A superintendent moves into the edtech world to redesign education.
INTERVIEW | by Victor Rivero
With more than 20 years experience as an educator, Robert-Wayne Harris has excelled at building teams and leveraging technology to drive teacher effectiveness and improve student engagement. He has received national recognition for his leadership and ability to bring reform and improvement in student achievement in low-performing school districts. In his recent position as Superintendent at Roosevelt School District (Long Island, NY), Robert-Wayne successfully built a solid infrastructure of technology and professional development services. Prior to that, he was Assistant Superintendent of Curriculum, School Improvement, Professional Development and Planning for Freeport Public Schools, where he led the development, planning, and implementation of all curriculum and instructional programs. Before that, he was Associated Director/Educational Planning Administrator for the Long Island Regional School Support Center/Nassau BOCES. Today, as Vice President of Professional Development for Teq, a company that embraces and encourages the integration of technology into the classroom, he has much to say about what that integration means.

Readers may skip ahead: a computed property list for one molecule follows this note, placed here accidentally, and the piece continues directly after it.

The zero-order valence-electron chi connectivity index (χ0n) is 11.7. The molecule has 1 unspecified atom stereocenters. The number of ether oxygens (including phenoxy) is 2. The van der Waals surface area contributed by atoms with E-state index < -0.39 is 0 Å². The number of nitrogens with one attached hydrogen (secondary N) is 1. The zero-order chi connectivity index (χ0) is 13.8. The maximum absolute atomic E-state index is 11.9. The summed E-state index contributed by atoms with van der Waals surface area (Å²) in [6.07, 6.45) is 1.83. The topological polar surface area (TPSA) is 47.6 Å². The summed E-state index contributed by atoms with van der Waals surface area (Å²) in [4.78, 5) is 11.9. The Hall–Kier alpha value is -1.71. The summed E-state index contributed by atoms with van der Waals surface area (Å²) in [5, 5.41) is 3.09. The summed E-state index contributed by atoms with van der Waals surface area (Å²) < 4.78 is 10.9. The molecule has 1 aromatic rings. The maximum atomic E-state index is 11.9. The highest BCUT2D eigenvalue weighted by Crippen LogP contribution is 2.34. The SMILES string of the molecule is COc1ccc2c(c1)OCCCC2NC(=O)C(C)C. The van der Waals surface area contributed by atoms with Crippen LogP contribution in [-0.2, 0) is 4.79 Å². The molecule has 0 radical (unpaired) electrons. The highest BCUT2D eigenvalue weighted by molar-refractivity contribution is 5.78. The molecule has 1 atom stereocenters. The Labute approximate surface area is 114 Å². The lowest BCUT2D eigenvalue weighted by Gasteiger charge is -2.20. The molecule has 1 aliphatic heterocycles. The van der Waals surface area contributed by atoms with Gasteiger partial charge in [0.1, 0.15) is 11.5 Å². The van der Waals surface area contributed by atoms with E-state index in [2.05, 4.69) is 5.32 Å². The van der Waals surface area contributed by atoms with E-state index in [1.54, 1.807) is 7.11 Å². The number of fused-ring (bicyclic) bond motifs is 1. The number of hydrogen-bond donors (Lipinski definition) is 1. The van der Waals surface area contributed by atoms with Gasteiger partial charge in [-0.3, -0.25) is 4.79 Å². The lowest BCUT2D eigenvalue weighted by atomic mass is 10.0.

Unlike education in the past, which was based for the most part on a factory-model system, today’s schools must be highly interactive, engaging, technology-based learning environments.
Victor: Why did you decide to go into edtech, and leave your job as a superintendent?